UW CREATE Presents at the UWFB Meeting Spring 2024

The Center for Research and Education on Accessible Technology and Experiences (CREATE) presented at the University of Washington Foundation Board Meeting Spring 2024.

Kat Steele, Associate Director of CREATE introduced the impact of the center over its first 5 years and trainees, including former CREATE postdoc Kim Ingraham, present our research on the impact of access to early powered mobility at the board meeting. Check out the presentation (starting at 59 minutes, link to video on YouTube HERE ).

During the Cocktail Hour Showcase, Heather Feldner and Mia Hoffman also shared their work with HuskyADAPT and the development of accessible design and play technology.

As highlighted through these presentations, CREATE’s mission is to make technology accessible and to make the world accessible through technology.

Dr. Kim Ingraham on “Gears of Progress” Podcast

Gears of progress Episode 5 featured Kim Ingraham. “Gears of Progress” Episode Five featured Steele Lab Alumni, Dr. Kim Ingraham on personalized controllers for lower-limb assistive robotics, powered mobility devices for kids, and a path to a faculty position.

Gears of Progress Logo with three gears featuring assistive devices

Name: Gears of Progress

PlatformsSpotifyApple PodcastsAmazon MusicCastbox

Release frequency: bi-weekly on Fridays

Theme: Podcast about research and innovations in rehabilitation engineering and assistive technologies aimed to improve accessibility for people with disabilities. Every episode will feature engineers, medical professionals, end-users, and organizations who focus on improving the health and well-being of individuals with disabilities. We will be covering topics such as emerging tech, outcome measures, medical practice, public policy, accessibility education, and so much more!


ME Hoffman, KM Steele, JE Froehlich, KN Winfree, HA Feldner (2023) “Off to the park: a geospatial investigation of adapted ride-on car usage”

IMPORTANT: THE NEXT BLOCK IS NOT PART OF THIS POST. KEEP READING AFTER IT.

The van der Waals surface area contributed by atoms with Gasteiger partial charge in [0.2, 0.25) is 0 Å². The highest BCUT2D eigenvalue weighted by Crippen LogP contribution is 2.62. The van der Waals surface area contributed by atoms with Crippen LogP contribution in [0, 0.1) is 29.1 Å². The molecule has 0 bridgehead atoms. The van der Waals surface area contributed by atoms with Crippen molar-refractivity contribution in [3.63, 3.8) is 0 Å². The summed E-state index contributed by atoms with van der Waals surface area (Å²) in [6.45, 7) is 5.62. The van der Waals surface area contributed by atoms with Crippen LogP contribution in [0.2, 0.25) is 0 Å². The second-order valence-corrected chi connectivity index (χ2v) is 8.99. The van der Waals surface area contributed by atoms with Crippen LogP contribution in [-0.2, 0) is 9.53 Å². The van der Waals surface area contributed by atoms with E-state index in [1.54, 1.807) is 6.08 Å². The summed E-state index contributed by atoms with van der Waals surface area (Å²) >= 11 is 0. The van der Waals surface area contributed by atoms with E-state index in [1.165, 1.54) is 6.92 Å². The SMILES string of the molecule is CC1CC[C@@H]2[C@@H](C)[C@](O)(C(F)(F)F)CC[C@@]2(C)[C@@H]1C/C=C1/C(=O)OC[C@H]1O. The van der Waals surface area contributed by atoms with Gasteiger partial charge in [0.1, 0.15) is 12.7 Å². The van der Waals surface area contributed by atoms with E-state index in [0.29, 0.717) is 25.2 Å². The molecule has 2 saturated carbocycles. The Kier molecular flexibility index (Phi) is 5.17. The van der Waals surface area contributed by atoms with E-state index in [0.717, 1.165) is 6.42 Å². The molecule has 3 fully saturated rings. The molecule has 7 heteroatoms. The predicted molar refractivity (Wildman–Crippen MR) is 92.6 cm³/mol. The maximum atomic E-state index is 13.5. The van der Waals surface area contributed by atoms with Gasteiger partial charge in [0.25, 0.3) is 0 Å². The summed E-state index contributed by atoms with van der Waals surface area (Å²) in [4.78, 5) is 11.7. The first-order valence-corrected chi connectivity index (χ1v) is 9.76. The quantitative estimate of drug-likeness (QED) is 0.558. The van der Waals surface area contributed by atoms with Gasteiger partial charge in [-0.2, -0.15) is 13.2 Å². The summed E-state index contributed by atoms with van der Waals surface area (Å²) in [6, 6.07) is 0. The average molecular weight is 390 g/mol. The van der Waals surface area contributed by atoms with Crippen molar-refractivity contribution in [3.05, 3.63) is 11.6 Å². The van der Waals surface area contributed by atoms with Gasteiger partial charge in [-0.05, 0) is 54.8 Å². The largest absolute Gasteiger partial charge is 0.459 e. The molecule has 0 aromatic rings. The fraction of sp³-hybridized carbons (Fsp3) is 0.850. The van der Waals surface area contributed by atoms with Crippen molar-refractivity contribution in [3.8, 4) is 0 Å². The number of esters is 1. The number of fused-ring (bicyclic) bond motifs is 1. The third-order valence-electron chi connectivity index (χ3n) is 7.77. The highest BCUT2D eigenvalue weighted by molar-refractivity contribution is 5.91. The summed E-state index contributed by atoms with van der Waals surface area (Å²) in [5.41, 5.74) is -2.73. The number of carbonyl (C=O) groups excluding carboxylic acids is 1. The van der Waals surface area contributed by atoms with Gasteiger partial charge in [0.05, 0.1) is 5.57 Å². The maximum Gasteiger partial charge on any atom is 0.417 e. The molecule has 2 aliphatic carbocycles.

Journal Article in Disability & Rehabilitation: Assistive Technology:

The accessibility of the built environment is an important factor to consider when providing a mobility device to a young child and their family to use in the community.

Figure 8. The accessibility scores for the sidewalks near each Participant’s (P5, P10, P17) home on the left and the drive path of the participant on the right. Participants generally avoided driving on streets that were not accessible.

Aim: To quantify the driving patterns of children using an adapted ride-on car in their home and community environment over the course of a year using an integrated datalogger.

Method: Fourteen children (2.5 ± 1.45 years old, 8 male: 6 female) used adapted ride-on cars outside and inside of their homes over the course of a year. We tracked their device use metrics with a custom datalogger and geospatial data. To measure environmental accessibility, we used the AccessScore from Project Sidewalk, an open-source accessibility mapping initiative, and the Walk Score, a measure of neighborhood pedestrian-friendliness.

Results: More play sessions took place indoors, within the participants’ homes. However, when the adapted ride-on cars were used outside the home, children engaged in longer play sessions, actively drove for a larger portion of the session, and covered greater distances. Most children tended to drive their ROCs in close proximity to their homes. Most notably, we found that children drove more in pedestrian-friendly neighborhoods and when in proximity to accessible paths.

Interpretation: The accessibility of the built environment is paramount when providing any form of mobility device to a child. Providing an accessible place for a child to move, play, and explore is critical in helping a child and family adopt the mobility device into their daily life.

RESNA 2023 Conference: Mia Hoffman receives Student Scientific Paper Award

Nicole wearing a black dress and Mia wearing a floral dress standing in front of a large sign at the RESNA conference.Two lab members, Nicole Zaino and Mia Hoffman attended the annual Rehabilitation Engineering and Assistive Technology Society of North America (RESNA) Conference on July 24-26 in New Orleans, LA.

Big congratulations to Mia Hoffman for being selected as an awardee in the Student Scientific Paper Competition (SSPC).

Mia gave a podium presentation on “Exploring the World on Wheels: A Geospatial Comparison of Two Pediatric Mobility Devices

Nicole was also selected to give an interactive poster presentation on “Quantifying Toddler Exploration in Seated and Standing Postures with Powered Mobility“. She also completed her time as the student board member for RESNA.

Way to go, Mia and Nicole!